Why You Should Eat More Bugs
As the problem of World Hunger has yet to be solved once and for all, there are a great many people still looking for clever solutions.
A company called ZoicBars is turning towards to insects to help supply food, and lists quite a litany of reasons for doing so! These reasons include the ease of raising them, the easy burden to the environment, the low water usage, the fact that many insects are 100% edible (as opposed to chickens or cows, that you can only eat parts of), and many more things!
So, if the nutrition is there, is that good enough for you? Or do you absolutely refuse to eat food sourced from insects? Read more details below!
ZoicBars is making protein bars using insect flour, dates, nuts and cacao for a deliciously sustainable way to feed your hunger.
Insects are composed of three basic components: protein, fat and fiber. Without knowing anything about biochemistry, our prehistoric ancestors knew insects are good for them. It wasn’t just their taste – the nutritionally dense insects also made the hunter-gatherer feel full and strong. We could say that insects were the first food supplement. Their nutrition varies from species to species, which is why we focused on only one type of insect that is especially fit for human consumption – mealworms.
According to our research (supported by the Veterinary Faculty of Ljubljana), mealworms contain up to 55% protein. That is A LOT! They contain the full profile of essential amino acids, as well as 20% more branched-chain amino acids (BCAA) than beef. Most importantly, the proteins in mealworms are not isolated, but remain bound in tissue. Many supplements that are common today contain highly processed protein, isolated from other food sources with chemicals.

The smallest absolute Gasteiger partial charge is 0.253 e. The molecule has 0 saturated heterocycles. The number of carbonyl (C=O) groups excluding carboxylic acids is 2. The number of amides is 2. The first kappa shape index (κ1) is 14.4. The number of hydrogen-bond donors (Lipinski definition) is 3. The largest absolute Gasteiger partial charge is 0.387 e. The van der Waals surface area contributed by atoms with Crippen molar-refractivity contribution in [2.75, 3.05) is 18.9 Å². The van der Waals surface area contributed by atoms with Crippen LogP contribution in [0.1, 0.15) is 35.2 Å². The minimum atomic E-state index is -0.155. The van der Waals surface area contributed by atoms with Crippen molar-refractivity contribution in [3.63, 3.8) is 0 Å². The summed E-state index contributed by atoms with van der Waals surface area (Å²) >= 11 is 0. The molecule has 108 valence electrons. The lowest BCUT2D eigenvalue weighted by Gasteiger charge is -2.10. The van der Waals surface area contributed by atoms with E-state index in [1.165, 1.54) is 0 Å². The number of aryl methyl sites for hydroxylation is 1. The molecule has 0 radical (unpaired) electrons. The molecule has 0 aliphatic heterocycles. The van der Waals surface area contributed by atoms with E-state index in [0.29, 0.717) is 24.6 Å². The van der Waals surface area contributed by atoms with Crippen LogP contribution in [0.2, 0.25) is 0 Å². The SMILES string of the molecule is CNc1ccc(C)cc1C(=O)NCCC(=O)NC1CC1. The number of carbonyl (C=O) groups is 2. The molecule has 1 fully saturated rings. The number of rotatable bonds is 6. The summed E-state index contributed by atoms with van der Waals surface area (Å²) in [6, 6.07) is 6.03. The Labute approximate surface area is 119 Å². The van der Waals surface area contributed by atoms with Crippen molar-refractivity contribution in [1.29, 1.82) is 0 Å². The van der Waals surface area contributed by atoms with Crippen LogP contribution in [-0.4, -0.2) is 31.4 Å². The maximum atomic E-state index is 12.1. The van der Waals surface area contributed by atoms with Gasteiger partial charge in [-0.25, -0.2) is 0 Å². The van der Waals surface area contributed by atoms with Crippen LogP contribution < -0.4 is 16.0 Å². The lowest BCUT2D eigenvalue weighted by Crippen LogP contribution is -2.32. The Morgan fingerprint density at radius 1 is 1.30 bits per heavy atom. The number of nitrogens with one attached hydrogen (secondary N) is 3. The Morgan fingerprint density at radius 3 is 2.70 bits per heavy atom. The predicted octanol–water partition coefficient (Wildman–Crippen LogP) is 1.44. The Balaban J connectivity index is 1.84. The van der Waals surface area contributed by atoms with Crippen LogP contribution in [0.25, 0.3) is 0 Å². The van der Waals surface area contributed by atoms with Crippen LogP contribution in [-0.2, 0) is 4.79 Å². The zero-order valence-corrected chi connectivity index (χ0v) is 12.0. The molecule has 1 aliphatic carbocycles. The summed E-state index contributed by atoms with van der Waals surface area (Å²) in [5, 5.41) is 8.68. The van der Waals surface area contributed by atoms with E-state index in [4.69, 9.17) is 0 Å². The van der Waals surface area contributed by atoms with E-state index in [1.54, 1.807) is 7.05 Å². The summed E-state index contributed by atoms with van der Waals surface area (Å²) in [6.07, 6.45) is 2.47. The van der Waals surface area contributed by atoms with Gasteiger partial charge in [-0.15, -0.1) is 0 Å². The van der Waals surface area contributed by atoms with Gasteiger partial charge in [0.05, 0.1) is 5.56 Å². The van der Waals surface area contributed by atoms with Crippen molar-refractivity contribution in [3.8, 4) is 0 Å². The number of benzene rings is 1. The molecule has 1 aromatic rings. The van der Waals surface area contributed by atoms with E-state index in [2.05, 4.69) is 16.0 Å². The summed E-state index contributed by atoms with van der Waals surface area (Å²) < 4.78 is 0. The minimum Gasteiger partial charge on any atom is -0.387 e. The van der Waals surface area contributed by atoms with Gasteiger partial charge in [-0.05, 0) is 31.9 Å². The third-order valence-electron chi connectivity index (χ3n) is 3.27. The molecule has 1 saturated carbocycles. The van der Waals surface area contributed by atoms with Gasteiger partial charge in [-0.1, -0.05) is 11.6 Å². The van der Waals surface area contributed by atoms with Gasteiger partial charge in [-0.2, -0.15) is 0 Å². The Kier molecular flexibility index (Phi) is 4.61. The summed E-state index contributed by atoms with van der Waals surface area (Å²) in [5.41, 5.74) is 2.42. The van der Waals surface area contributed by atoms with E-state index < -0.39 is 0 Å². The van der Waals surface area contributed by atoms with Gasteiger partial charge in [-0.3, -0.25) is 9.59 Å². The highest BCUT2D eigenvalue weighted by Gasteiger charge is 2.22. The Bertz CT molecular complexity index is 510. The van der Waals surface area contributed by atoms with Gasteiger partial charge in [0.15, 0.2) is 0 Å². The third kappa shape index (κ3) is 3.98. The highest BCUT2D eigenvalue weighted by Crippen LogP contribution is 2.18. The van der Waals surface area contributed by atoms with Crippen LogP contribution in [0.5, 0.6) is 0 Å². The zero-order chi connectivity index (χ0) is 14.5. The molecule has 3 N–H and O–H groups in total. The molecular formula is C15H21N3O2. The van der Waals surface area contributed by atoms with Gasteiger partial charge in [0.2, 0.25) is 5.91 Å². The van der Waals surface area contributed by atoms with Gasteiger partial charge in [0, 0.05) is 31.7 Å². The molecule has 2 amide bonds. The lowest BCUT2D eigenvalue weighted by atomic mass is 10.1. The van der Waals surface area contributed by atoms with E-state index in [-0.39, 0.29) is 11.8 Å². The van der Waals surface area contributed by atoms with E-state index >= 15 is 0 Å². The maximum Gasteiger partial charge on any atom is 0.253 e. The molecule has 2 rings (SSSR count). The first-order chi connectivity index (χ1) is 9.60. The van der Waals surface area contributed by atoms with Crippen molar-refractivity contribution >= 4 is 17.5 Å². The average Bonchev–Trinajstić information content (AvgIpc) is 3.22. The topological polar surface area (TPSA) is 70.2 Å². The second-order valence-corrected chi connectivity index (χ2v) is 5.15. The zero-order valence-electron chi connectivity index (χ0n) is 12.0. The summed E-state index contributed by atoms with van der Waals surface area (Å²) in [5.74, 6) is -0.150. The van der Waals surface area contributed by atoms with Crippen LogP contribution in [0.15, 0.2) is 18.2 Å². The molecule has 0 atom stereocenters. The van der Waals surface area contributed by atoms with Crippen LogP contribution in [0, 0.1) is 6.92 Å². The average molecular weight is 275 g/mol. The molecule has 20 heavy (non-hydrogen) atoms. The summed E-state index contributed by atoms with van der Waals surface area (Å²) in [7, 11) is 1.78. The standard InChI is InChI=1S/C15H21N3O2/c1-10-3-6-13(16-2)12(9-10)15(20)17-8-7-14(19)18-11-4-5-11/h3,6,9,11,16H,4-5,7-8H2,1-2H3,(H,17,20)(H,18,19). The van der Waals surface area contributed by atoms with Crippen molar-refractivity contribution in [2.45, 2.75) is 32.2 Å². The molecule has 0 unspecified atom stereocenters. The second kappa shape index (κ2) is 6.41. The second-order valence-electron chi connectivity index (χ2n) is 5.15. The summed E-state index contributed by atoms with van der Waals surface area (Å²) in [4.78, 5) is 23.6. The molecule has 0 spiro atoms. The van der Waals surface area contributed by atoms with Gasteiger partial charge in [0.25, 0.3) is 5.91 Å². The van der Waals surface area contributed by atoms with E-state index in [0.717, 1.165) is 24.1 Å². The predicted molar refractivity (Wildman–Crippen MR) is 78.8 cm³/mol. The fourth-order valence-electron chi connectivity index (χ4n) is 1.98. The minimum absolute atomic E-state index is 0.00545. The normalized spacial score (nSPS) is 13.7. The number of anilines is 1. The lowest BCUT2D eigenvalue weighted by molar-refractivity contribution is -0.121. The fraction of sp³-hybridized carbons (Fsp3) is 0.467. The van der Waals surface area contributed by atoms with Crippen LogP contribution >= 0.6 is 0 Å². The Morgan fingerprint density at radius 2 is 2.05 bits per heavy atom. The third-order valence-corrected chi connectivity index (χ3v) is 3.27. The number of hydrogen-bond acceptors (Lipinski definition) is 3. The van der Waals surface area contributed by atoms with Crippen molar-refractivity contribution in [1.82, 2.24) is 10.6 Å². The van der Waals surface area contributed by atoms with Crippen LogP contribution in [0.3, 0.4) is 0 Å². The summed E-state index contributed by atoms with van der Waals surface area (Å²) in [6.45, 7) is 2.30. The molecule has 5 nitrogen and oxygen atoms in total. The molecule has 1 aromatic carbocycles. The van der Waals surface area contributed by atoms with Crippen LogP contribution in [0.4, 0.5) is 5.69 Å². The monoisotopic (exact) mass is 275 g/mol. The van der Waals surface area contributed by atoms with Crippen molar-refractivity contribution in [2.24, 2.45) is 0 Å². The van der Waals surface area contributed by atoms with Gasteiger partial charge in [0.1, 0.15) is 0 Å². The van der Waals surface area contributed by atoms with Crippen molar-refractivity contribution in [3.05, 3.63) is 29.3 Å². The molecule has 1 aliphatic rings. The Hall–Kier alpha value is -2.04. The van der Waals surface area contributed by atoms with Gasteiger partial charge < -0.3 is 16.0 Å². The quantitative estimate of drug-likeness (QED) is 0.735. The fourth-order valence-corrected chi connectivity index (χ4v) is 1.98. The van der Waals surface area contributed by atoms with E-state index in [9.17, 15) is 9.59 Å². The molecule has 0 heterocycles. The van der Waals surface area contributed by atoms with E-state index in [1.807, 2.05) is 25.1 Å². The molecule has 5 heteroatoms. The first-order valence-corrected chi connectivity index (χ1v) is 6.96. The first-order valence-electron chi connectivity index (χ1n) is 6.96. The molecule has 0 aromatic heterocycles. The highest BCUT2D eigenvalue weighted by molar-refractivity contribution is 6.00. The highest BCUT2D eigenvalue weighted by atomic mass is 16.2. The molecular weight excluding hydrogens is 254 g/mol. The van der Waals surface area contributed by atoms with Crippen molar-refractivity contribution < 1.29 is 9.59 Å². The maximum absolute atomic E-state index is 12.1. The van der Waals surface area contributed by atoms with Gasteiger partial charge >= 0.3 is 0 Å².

Modern medical research recommends food with lots of natural unprocessed fats, saturated and monounsaturated fats, such as organic dairy, meat from grass-fed animals, natural oils, and nuts. Natural foods high in monounsaturated and saturated fats are the preferred energy source of our bodies. Research has shown that insect oil contains essential fatty acids, namely oleic acid and linoleic acid.
Fibre is mainly indigestible material, important for preventing bowel disease. Parts of fibre may be digested with the help of beneficial probiotic bacteria. Butyric acid, which is a side product of digesting fibre, protects intestine walls. Fibre also has a role in cleaning the digestive system and helping the movement of smooth muscles. Having lots of fibre in your diet increases the chance of your digestive tract ejecting potential tumour cells growing on intestinal mucus. Like shells and shellfish, insects also have a unique component in their exoskeleton – N-acetyl-glucosamine – that is often used to treat osteoarthritis and inflammatory bowel diseases (IBD), including ulcerative colitis and Crohn’s disease.
Mealworms generally have higher vitamin content than beef, with the exception of vitamin B12.
According to our research, mealworms have an iron content of 37-45mg per 100g. Beef, for example, contains 6-9mg per 100g. Insects are also a good source of minerals important for our muscles. They have high amounts of calcium, magnesium, zinc and other important micronutrients.
All this data is just about one species of edible insects. There are 6 million insect species on Earth, and many have not yet been discovered. I believe that insects have more potential than we can even imagine.
Source: Off Grid Quest